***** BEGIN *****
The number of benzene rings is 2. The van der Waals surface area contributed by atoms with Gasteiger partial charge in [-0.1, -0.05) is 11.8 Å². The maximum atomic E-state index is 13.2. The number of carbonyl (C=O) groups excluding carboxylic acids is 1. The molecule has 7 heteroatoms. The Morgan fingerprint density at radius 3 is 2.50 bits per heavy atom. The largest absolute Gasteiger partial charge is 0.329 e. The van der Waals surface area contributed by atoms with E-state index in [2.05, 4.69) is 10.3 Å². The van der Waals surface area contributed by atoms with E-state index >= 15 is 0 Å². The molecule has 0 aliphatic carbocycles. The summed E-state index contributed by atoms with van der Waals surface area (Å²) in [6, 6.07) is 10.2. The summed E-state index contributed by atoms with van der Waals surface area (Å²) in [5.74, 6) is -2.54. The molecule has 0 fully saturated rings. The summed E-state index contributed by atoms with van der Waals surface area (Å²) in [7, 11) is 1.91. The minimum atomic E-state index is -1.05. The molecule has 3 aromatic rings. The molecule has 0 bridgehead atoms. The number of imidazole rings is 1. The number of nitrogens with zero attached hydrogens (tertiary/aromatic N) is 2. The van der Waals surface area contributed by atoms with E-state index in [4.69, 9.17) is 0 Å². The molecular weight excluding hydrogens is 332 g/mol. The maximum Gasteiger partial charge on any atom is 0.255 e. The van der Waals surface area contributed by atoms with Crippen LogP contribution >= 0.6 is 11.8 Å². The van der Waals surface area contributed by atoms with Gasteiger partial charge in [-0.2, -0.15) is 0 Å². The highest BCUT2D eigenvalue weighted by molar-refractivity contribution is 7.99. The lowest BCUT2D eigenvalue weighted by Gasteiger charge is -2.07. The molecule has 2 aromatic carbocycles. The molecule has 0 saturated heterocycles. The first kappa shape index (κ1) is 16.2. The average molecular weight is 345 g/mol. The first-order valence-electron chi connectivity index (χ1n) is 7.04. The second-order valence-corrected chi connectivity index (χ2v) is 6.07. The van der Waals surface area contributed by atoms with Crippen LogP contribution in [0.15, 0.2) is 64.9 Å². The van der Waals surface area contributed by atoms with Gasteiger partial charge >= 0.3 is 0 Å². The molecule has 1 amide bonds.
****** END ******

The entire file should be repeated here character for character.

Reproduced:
The number of benzene rings is 2. The van der Waals surface area contributed by atoms with Gasteiger partial charge in [-0.1, -0.05) is 11.8 Å². The maximum atomic E-state index is 13.2. The number of carbonyl (C=O) groups excluding carboxylic acids is 1. The molecule has 7 heteroatoms. The Morgan fingerprint density at radius 3 is 2.50 bits per heavy atom. The largest absolute Gasteiger partial charge is 0.329 e. The van der Waals surface area contributed by atoms with E-state index in [2.05, 4.69) is 10.3 Å². The van der Waals surface area contributed by atoms with E-state index >= 15 is 0 Å². The molecule has 0 aliphatic carbocycles. The summed E-state index contributed by atoms with van der Waals surface area (Å²) in [6, 6.07) is 10.2. The summed E-state index contributed by atoms with van der Waals surface area (Å²) in [5.74, 6) is -2.54. The molecule has 0 fully saturated rings. The summed E-state index contributed by atoms with van der Waals surface area (Å²) in [7, 11) is 1.91. The minimum atomic E-state index is -1.05. The molecule has 3 aromatic rings. The molecule has 0 bridgehead atoms. The number of imidazole rings is 1. The number of nitrogens with zero attached hydrogens (tertiary/aromatic N) is 2. The van der Waals surface area contributed by atoms with E-state index in [4.69, 9.17) is 0 Å². The molecular weight excluding hydrogens is 332 g/mol. The maximum Gasteiger partial charge on any atom is 0.255 e. The van der Waals surface area contributed by atoms with Crippen LogP contribution >= 0.6 is 11.8 Å². The van der Waals surface area contributed by atoms with Gasteiger partial charge in [-0.2, -0.15) is 0 Å². The highest BCUT2D eigenvalue weighted by molar-refractivity contribution is 7.99. The lowest BCUT2D eigenvalue weighted by Gasteiger charge is -2.07. The molecule has 2 aromatic carbocycles. The molecule has 0 saturated heterocycles. The first kappa shape index (κ1) is 16.2. The average molecular weight is 345 g/mol. The first-order valence-electron chi connectivity index (χ1n) is 7.04. The second-order valence-corrected chi connectivity index (χ2v) is 6.07. The van der Waals surface area contributed by atoms with Crippen LogP contribution in [0.15, 0.2) is 64.9 Å². The van der Waals surface area contributed by atoms with Gasteiger partial charge >= 0.3 is 0 Å². The molecule has 1 amide bonds.